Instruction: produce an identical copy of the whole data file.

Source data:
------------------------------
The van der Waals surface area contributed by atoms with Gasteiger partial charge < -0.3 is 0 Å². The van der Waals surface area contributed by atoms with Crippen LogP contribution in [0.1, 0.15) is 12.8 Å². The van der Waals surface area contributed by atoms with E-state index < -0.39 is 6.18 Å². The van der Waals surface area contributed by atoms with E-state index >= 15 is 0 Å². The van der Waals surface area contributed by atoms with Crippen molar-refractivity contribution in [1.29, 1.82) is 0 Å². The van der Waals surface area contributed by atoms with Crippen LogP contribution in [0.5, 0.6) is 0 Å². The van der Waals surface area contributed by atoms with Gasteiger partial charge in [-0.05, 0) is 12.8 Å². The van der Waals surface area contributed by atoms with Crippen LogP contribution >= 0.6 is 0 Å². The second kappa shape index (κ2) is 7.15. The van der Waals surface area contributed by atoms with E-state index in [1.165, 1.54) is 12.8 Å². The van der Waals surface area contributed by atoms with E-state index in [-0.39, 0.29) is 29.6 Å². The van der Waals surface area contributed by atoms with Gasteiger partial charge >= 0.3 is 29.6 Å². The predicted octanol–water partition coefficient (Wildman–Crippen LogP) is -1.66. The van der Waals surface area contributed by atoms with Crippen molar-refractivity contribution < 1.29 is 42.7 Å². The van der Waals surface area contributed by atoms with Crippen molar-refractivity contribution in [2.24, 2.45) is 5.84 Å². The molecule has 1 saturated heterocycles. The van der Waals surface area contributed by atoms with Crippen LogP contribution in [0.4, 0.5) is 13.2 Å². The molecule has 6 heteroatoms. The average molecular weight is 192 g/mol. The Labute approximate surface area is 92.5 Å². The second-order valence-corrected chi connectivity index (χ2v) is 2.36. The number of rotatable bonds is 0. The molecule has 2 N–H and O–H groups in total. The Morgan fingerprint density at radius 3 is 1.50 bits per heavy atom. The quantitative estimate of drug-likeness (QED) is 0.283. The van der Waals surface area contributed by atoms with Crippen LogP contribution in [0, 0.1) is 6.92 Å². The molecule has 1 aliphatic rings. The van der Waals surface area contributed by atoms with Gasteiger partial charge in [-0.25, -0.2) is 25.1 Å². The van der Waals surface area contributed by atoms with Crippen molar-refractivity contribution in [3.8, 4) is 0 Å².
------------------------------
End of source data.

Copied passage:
The van der Waals surface area contributed by atoms with Gasteiger partial charge < -0.3 is 0 Å². The van der Waals surface area contributed by atoms with Crippen LogP contribution in [0.1, 0.15) is 12.8 Å². The van der Waals surface area contributed by atoms with E-state index < -0.39 is 6.18 Å². The van der Waals surface area contributed by atoms with E-state index >= 15 is 0 Å². The van der Waals surface area contributed by atoms with Crippen molar-refractivity contribution in [1.29, 1.82) is 0 Å². The van der Waals surface area contributed by atoms with Crippen LogP contribution in [0.5, 0.6) is 0 Å². The van der Waals surface area contributed by atoms with Gasteiger partial charge in [-0.05, 0) is 12.8 Å². The van der Waals surface area contributed by atoms with Crippen LogP contribution >= 0.6 is 0 Å². The second kappa shape index (κ2) is 7.15. The van der Waals surface area contributed by atoms with E-state index in [1.165, 1.54) is 12.8 Å². The van der Waals surface area contributed by atoms with E-state index in [-0.39, 0.29) is 29.6 Å². The van der Waals surface area contributed by atoms with Gasteiger partial charge >= 0.3 is 29.6 Å². The predicted octanol–water partition coefficient (Wildman–Crippen LogP) is -1.66. The van der Waals surface area contributed by atoms with Crippen molar-refractivity contribution < 1.29 is 42.7 Å². The van der Waals surface area contributed by atoms with Crippen molar-refractivity contribution in [2.24, 2.45) is 5.84 Å². The molecule has 1 saturated heterocycles. The van der Waals surface area contributed by atoms with Crippen LogP contribution in [0.4, 0.5) is 13.2 Å². The molecule has 6 heteroatoms. The average molecular weight is 192 g/mol. The Labute approximate surface area is 92.5 Å². The second-order valence-corrected chi connectivity index (χ2v) is 2.36. The number of rotatable bonds is 0. The molecule has 2 N–H and O–H groups in total. The Morgan fingerprint density at radius 3 is 1.50 bits per heavy atom. The quantitative estimate of drug-likeness (QED) is 0.283. The van der Waals surface area contributed by atoms with Crippen LogP contribution in [0, 0.1) is 6.92 Å². The molecule has 1 aliphatic rings. The van der Waals surface area contributed by atoms with Gasteiger partial charge in [-0.25, -0.2) is 25.1 Å². The van der Waals surface area contributed by atoms with Crippen molar-refractivity contribution in [3.8, 4) is 0 Å².